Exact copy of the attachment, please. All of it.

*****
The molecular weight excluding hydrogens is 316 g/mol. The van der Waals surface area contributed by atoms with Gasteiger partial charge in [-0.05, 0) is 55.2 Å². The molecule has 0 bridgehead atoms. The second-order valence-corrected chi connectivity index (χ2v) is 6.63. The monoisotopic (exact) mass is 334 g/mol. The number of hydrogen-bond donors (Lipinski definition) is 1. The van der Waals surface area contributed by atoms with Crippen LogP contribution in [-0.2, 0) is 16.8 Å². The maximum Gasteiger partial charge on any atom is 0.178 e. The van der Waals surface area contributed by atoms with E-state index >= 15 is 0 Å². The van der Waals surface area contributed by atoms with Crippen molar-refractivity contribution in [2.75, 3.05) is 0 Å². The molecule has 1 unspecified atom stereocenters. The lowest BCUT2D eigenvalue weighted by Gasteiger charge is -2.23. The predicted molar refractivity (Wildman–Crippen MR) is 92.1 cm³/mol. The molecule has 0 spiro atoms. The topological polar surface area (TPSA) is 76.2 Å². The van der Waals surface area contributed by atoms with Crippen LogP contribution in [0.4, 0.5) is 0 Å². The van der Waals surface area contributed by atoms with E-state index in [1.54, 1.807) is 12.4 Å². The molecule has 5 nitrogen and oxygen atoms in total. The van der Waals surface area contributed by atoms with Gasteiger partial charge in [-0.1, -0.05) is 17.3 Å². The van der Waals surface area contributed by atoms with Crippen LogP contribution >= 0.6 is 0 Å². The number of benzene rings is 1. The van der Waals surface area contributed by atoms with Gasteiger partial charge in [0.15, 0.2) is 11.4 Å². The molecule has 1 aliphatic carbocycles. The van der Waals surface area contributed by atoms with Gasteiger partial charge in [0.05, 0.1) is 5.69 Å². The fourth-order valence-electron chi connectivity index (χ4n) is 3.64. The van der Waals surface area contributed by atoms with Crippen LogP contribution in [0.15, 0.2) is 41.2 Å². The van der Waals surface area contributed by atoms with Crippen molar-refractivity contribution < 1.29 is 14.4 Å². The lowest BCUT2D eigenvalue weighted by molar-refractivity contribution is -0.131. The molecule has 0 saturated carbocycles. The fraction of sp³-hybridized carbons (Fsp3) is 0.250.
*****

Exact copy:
The molecular weight excluding hydrogens is 316 g/mol. The van der Waals surface area contributed by atoms with Gasteiger partial charge in [-0.05, 0) is 55.2 Å². The molecule has 0 bridgehead atoms. The second-order valence-corrected chi connectivity index (χ2v) is 6.63. The monoisotopic (exact) mass is 334 g/mol. The number of hydrogen-bond donors (Lipinski definition) is 1. The van der Waals surface area contributed by atoms with Crippen LogP contribution in [-0.2, 0) is 16.8 Å². The maximum Gasteiger partial charge on any atom is 0.178 e. The van der Waals surface area contributed by atoms with E-state index >= 15 is 0 Å². The van der Waals surface area contributed by atoms with Crippen molar-refractivity contribution in [2.75, 3.05) is 0 Å². The molecule has 1 unspecified atom stereocenters. The lowest BCUT2D eigenvalue weighted by Gasteiger charge is -2.23. The predicted molar refractivity (Wildman–Crippen MR) is 92.1 cm³/mol. The molecule has 0 spiro atoms. The topological polar surface area (TPSA) is 76.2 Å². The van der Waals surface area contributed by atoms with Crippen LogP contribution in [0.4, 0.5) is 0 Å². The van der Waals surface area contributed by atoms with E-state index in [1.54, 1.807) is 12.4 Å². The molecule has 5 nitrogen and oxygen atoms in total. The van der Waals surface area contributed by atoms with Gasteiger partial charge in [-0.1, -0.05) is 17.3 Å². The van der Waals surface area contributed by atoms with Crippen LogP contribution >= 0.6 is 0 Å². The number of benzene rings is 1. The van der Waals surface area contributed by atoms with Gasteiger partial charge in [0.15, 0.2) is 11.4 Å². The molecule has 1 aliphatic carbocycles. The van der Waals surface area contributed by atoms with Gasteiger partial charge in [0.05, 0.1) is 5.69 Å². The fourth-order valence-electron chi connectivity index (χ4n) is 3.64. The van der Waals surface area contributed by atoms with Crippen LogP contribution in [0.15, 0.2) is 41.2 Å². The van der Waals surface area contributed by atoms with Crippen molar-refractivity contribution < 1.29 is 14.4 Å². The lowest BCUT2D eigenvalue weighted by molar-refractivity contribution is -0.131. The molecule has 0 saturated carbocycles. The fraction of sp³-hybridized carbons (Fsp3) is 0.250.